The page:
Mystery surrounds how traveller Stephen Bennett came to be found hanging from a tree in an Indian jungle.
The BBC's Karishma Vaswani travelled to the town of Roha where police have launched a major murder inquiry.
Just over 100km by train from Mumbai, Roha is a tiny non-descript town, stuck in the middle of the popular Mumbai to Goa railway route.
There is not much in this quiet, rural area that would draw tourists.
But now it is at the centre of a major murder investigation.
This is where 40-year-old Stephen Bennett, from Cheltenham, Gloucestershire, is believed to have spent his last days.
But what brought him to this obscure part of the Indian countryside?
Foreigners here are few and far between.
And why did he spend three days here before his dead body was found last month hanging from a tree in jungle nearby?
Police believe he was beaten and throttled before being hanged. In their control room, frenetic phone calls from officials and journalists are a rude awakening to this usually sleepy town.
The Inspector General in charge of the area, Satyapal Singh, said investigations were ongoing.
He added: "We have arrested and charged four men with the murder of Stephen Bennett and conspiracy to destroy evidence. Two men are still on the run, but we are doing our best to arrest them and bring them into custody."
I drove with police to the area where Mr Bennett was last seen alive and they pointed out to us the different routes he could have taken to end up here.
Father-of-two Stephen Bennett
The village of Malsai is a remote, lonely and rather inaccessible part of the countryside. Hardly the type of trail that tourists or holiday makers would be likely to explore.
When we arrived in the village, we were greeted by an eerie tension.
Indian police tell us that this is where Mr Bennett was murdered. The small community has been shocked by what has allegedly happened in its midst.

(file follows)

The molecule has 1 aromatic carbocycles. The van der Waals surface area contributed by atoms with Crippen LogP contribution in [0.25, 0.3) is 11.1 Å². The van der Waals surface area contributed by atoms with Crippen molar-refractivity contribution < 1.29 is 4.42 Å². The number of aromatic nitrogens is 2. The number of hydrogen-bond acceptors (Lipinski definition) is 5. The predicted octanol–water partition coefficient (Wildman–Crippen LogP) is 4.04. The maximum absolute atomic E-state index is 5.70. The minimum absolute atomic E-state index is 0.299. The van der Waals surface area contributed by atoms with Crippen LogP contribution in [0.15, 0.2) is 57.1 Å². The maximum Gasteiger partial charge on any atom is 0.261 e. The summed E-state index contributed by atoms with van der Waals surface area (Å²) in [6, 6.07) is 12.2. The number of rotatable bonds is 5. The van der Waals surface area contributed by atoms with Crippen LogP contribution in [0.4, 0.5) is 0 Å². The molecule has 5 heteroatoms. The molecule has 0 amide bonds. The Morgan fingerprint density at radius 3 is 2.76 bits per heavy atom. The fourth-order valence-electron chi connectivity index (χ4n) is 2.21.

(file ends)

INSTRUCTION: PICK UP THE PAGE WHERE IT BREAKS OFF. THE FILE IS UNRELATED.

Many people turned away, reluctant to speak to us, frightened by the flurry of activity in their once peaceful village.
The crime scene is just a few hundred metres away from the village, and from the hill, you can actually see the path that leads to the forest where Mr Bennett's body was found.
What actually happened to him is still a mystery. At the heart of this mystery is a 25-year-old local woman, Nirmala Mene, who police said Mr Bennett scared, before he was killed.
She now says she has never met him.
"I was sleeping in my house with my child on the day the police claim Stephen Bennett met me," she told BBC News.
"I've never seen him or met him before in my life. I know nothing about his murder or this investigation.
"The police came here with a document, asking me for my thumb impression. Now they say I have given them my statement."
Villagers gathered around and backed up her version of events.
The village leader Gajanan Malusari said: "We have never had any Stephen Bennett here before - in fact, no foreigners have ever come to our small town.
"The police are looking for scapegoats and they found them in our village."
But Indian officials have denied this.
"That is completely untrue," said Inspector General Singh.
"We have an eye witness who tells us that he saw Stephen Bennett in the village entering a house."
Here in Malsai, local police are keen to wrap up these investigations.
They are urging foreign tourists not to be wary of visiting the Roha area, stressing that it is safe for visitors and that the violent incident was a one off.
As village women wash their clothes on the banks of the river, it would seem the facade of serenity here is still intact.
But it is this apparently idyllic Indian village that holds the key to Mr Bennett's unsolved murder.